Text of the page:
Skill #3: An Understanding of How to Conduct and Interpret Customer Research
At the heart of every marketing campaign is — you guessed it — your customers (potential and existing).
The job of a content strategist includes coming up with buyer personas, understanding the pain points of the target audience, and planning what content to put out and when. As a marketer who writes words meant to convince people to do something, you must be able to conduct and interpret customer research yourself.
Customer research lays the foundation for writing compelling copy. Your words will only hit home if you know exactly what makes your customers tick.
Thus, if you haven’t already, develop the skills to conduct face-to-face interviews, focus group discussions, or qualitative surveys to understand your target audience.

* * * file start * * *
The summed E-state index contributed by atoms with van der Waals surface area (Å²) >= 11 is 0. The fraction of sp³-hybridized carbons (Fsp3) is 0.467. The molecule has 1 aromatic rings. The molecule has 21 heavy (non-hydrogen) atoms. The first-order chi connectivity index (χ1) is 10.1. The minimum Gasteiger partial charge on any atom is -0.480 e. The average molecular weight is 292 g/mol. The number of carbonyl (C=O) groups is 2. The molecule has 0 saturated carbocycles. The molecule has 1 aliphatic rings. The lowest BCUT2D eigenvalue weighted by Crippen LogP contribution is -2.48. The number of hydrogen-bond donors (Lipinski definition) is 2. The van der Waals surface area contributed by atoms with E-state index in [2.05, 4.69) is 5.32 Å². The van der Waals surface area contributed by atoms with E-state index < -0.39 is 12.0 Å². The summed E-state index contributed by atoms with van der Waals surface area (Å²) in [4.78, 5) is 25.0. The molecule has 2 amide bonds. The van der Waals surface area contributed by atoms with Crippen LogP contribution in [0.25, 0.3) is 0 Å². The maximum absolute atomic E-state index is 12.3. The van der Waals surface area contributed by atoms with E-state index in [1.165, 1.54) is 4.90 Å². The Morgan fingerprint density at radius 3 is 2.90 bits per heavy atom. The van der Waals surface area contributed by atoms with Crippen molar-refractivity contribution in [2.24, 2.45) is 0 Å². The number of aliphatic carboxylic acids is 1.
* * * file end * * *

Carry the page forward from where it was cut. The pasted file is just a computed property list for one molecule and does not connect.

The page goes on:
Likewise, the ability to correctly interpret existing customer research and incorporate all the relevant bits into your content or copy will serve you well.
Skill #4: The Ability to Do Deep, Topical Research
While on the subject of research, it is not just limited to learning everything about the customers, but also about fully understanding the product or service you’re marketing.
For instance, you’re working with a new client in a completely new vertical (say, small business VoIP systems) about which you know next to nothing.
Instead of leaving it to your team to figure everything out about the product and explain it to you, wear your detective hat, and make it your goal to research and learn the heck out of that new topic.
After all, whatever content you produce (e.g. a long-form guide, a whitepaper, a how-to video, etc.) will only be as effective as your level of understanding and research on the topic.